June 10, 2014
Index Journal, Chris Trainor
In the past year, officials with Greenwood County and Partnership Alliance have seen positive signs in the realm of economic development.
James Bateman is hoping to help keep that positive momentum going.
Partnership Alliance hired Bateman as its new business development manager. Bateman, a University of South Carolina graduate, officially began work with the Partnership on Monday.
He is a former assistant manager for small business development with the South Carolina Department of Commerce.
Bateman, 27, is taking the position previously occupied by Catalina Valencia, who left the Partnership in October 2013 after accepting a consulting position with a firm in the Greenville area.
Partnership Alliance’s newest addition said he is pleased with the opportunity to work for Greenwood’s public-private economic development firm.
“I’m very excited to join the Partnership Alliance team,” Bateman said. “With Heather (Simmons Jones) recently being chosen as full-time CEO and having a couple of big successes during her time as the interim CEO at Partnership Alliance, it is a great time to join the team, with new direction. Also, we have an opportunity to continue the momentum that Greenwood County has and work toward future successes.”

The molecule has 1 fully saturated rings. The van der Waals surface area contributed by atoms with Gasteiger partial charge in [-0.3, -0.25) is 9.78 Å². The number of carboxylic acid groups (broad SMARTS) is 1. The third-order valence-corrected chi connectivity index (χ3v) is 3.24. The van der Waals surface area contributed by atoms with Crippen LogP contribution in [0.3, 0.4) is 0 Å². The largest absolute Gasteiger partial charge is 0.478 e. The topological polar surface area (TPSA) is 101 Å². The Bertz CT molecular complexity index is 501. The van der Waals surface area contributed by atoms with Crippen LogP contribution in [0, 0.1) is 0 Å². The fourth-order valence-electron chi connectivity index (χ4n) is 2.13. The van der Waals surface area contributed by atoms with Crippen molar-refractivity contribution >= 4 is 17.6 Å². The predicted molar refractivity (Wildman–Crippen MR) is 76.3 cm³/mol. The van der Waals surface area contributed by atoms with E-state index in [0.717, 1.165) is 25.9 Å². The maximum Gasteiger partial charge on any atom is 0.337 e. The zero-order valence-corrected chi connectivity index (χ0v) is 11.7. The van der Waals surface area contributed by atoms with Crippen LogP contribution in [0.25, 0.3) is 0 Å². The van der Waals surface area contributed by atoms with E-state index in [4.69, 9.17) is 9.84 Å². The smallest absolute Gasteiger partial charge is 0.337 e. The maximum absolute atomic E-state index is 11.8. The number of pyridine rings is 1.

Bateman said he sees a great deal of potential in Greenwood County, particularly in the bio sector.
“One attribute that I see and that I think anyone looking at Greenwood County can see is the Greenwood Genetic Center and the new partnership with Clemson with their (to-be-constructed) human genetic research center in the research park,” Bateman said. “That could really be utilized as a recruiting tool, much like the folks in Greenville use the Clemson University International Center for Automotive Research.”
Simmons Jones said she likes what Bateman brings to the table.
“Of the things that stood out in his favor, first and foremost were the relationships he brings from the Department of Commerce, both internal to the department and also those folks that he has worked with throughout the state the last couple of years,” Simmons Jones said. “I particularly was interested in his knowledge of minority and small business programs, because often those sorts of projects kind of fall to the side.
“Entrepreneurial development and small business is important to a community, as are the larger business development projects that we work with.”